Good to know
MPAA Rating: PG for action/peril and some scary images
Recommended Age: 8+
Runtime: 135 minutes
Nightmare Inducers: My 5-year-old daughter handled the darker moments at the beginning of the film with ease, even Ursula’s musical number and the first big storm. It was the finale that had her expressing some fear. Ursula grows into a giant, her squid-like tentacles flying around as another storm rages. Both Ariel and Prince Eric are in imminent danger, and the chaos of water, flashing lights and the risk of the leads dying were a little much for her age.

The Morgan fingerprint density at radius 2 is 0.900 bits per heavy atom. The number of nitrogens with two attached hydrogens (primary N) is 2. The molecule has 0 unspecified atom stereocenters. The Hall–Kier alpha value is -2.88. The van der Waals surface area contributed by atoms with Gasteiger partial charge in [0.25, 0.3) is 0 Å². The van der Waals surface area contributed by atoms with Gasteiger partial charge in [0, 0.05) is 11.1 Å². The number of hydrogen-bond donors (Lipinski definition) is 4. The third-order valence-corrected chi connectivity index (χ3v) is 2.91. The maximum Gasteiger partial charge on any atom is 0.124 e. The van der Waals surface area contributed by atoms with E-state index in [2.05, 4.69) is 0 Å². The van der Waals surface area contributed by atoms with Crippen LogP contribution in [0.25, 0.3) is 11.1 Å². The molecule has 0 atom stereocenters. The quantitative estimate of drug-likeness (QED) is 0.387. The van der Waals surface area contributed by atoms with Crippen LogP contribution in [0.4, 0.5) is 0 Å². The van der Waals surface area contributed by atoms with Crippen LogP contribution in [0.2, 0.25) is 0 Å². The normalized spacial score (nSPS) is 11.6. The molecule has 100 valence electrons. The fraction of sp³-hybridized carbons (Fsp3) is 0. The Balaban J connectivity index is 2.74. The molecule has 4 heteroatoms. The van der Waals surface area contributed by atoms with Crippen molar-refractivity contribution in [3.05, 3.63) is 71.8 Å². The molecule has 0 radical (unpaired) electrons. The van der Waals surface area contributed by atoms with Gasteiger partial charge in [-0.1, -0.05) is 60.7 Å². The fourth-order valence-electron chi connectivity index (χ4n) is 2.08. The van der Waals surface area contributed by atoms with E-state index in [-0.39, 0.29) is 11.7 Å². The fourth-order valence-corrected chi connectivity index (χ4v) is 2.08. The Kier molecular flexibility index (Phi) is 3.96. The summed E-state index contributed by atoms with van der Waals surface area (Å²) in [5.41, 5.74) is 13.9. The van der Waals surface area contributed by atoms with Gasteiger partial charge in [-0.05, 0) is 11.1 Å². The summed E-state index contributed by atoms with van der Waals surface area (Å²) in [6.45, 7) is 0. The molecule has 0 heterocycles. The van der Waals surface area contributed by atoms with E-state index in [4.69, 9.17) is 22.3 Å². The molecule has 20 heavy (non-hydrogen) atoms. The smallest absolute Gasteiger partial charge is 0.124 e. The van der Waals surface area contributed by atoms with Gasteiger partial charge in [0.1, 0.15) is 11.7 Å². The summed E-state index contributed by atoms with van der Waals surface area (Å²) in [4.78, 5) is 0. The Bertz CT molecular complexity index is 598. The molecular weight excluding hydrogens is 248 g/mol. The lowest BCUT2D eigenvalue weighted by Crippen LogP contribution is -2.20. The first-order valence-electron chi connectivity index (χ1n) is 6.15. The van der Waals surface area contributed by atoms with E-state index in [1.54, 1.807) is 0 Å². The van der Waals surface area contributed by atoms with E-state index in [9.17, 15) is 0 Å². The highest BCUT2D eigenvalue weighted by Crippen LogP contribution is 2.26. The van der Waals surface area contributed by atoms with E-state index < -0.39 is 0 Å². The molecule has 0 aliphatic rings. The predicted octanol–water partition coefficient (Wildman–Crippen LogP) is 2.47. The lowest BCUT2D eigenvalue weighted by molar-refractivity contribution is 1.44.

Difficult concepts or emotions: The lore of mermaids – in fairytales, they’re known as devious, human-eating monsters – is touched upon, but never fully explained. Like the animated version, this film shows Ariel’s fraught relationship with her father who doesn’t understand her, and highlights her alienation from the “others like her”.